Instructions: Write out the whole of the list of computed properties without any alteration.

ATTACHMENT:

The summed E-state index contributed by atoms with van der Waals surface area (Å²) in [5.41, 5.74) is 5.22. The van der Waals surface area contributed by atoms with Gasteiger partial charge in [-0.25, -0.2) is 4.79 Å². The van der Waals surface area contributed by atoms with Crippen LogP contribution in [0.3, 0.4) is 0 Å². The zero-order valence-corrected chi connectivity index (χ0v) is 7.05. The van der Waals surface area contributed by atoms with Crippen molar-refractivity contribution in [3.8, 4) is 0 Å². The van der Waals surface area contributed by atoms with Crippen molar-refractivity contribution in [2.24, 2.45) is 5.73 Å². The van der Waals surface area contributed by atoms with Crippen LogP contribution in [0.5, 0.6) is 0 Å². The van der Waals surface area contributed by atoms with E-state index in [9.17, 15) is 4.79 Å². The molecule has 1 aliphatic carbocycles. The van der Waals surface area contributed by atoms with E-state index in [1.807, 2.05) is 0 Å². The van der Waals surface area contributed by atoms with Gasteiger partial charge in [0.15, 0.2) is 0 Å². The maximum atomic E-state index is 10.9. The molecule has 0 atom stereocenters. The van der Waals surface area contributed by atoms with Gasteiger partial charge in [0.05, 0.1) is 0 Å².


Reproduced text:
The summed E-state index contributed by atoms with van der Waals surface area (Å²) in [5.41, 5.74) is 5.22. The van der Waals surface area contributed by atoms with Gasteiger partial charge in [-0.25, -0.2) is 4.79 Å². The van der Waals surface area contributed by atoms with Crippen LogP contribution in [0.3, 0.4) is 0 Å². The zero-order valence-corrected chi connectivity index (χ0v) is 7.05. The van der Waals surface area contributed by atoms with Crippen molar-refractivity contribution in [3.8, 4) is 0 Å². The van der Waals surface area contributed by atoms with Crippen molar-refractivity contribution in [2.24, 2.45) is 5.73 Å². The van der Waals surface area contributed by atoms with Crippen LogP contribution in [0.5, 0.6) is 0 Å². The van der Waals surface area contributed by atoms with E-state index in [9.17, 15) is 4.79 Å². The molecule has 1 aliphatic carbocycles. The van der Waals surface area contributed by atoms with E-state index in [1.807, 2.05) is 0 Å². The van der Waals surface area contributed by atoms with Gasteiger partial charge in [0.15, 0.2) is 0 Å². The maximum atomic E-state index is 10.9. The molecule has 0 atom stereocenters. The van der Waals surface area contributed by atoms with Gasteiger partial charge in [0.05, 0.1) is 0 Å².